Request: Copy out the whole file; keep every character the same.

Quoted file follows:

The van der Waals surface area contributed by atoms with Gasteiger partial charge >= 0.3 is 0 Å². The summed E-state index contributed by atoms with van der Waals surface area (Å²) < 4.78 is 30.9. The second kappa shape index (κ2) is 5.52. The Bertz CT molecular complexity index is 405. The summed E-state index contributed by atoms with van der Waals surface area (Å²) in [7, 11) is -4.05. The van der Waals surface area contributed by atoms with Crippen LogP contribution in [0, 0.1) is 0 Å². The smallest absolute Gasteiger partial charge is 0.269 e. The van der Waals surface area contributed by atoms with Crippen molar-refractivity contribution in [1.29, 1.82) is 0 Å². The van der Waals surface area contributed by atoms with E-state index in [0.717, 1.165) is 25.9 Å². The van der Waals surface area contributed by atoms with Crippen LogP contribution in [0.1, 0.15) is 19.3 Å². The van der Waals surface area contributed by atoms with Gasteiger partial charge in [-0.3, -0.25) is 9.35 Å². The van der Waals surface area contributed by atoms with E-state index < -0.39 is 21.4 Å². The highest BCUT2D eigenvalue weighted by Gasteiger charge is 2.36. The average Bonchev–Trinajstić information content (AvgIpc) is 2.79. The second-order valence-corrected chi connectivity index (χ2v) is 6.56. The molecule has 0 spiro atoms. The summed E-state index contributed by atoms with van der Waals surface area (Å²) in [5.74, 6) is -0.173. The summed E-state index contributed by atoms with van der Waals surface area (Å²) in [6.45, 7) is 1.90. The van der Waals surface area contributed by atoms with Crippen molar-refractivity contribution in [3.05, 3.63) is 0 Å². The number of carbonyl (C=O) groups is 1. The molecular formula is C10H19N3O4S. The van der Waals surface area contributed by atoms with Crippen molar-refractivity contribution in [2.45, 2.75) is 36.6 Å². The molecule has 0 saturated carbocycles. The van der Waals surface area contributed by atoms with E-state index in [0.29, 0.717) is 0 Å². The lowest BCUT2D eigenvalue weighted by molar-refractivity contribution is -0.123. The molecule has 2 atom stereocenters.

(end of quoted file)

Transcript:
The van der Waals surface area contributed by atoms with Gasteiger partial charge >= 0.3 is 0 Å². The summed E-state index contributed by atoms with van der Waals surface area (Å²) < 4.78 is 30.9. The second kappa shape index (κ2) is 5.52. The Bertz CT molecular complexity index is 405. The summed E-state index contributed by atoms with van der Waals surface area (Å²) in [7, 11) is -4.05. The van der Waals surface area contributed by atoms with Crippen LogP contribution in [0, 0.1) is 0 Å². The smallest absolute Gasteiger partial charge is 0.269 e. The van der Waals surface area contributed by atoms with Crippen molar-refractivity contribution in [1.29, 1.82) is 0 Å². The van der Waals surface area contributed by atoms with E-state index in [0.717, 1.165) is 25.9 Å². The van der Waals surface area contributed by atoms with Crippen LogP contribution in [0.1, 0.15) is 19.3 Å². The van der Waals surface area contributed by atoms with Gasteiger partial charge in [-0.3, -0.25) is 9.35 Å². The van der Waals surface area contributed by atoms with E-state index < -0.39 is 21.4 Å². The highest BCUT2D eigenvalue weighted by Gasteiger charge is 2.36. The average Bonchev–Trinajstić information content (AvgIpc) is 2.79. The second-order valence-corrected chi connectivity index (χ2v) is 6.56. The molecule has 0 spiro atoms. The summed E-state index contributed by atoms with van der Waals surface area (Å²) in [5.74, 6) is -0.173. The summed E-state index contributed by atoms with van der Waals surface area (Å²) in [6.45, 7) is 1.90. The van der Waals surface area contributed by atoms with Crippen molar-refractivity contribution in [3.05, 3.63) is 0 Å². The number of carbonyl (C=O) groups is 1. The molecular formula is C10H19N3O4S. The van der Waals surface area contributed by atoms with Crippen molar-refractivity contribution in [2.45, 2.75) is 36.6 Å². The molecule has 0 saturated carbocycles. The van der Waals surface area contributed by atoms with E-state index in [0.29, 0.717) is 0 Å². The lowest BCUT2D eigenvalue weighted by molar-refractivity contribution is -0.123. The molecule has 2 atom stereocenters.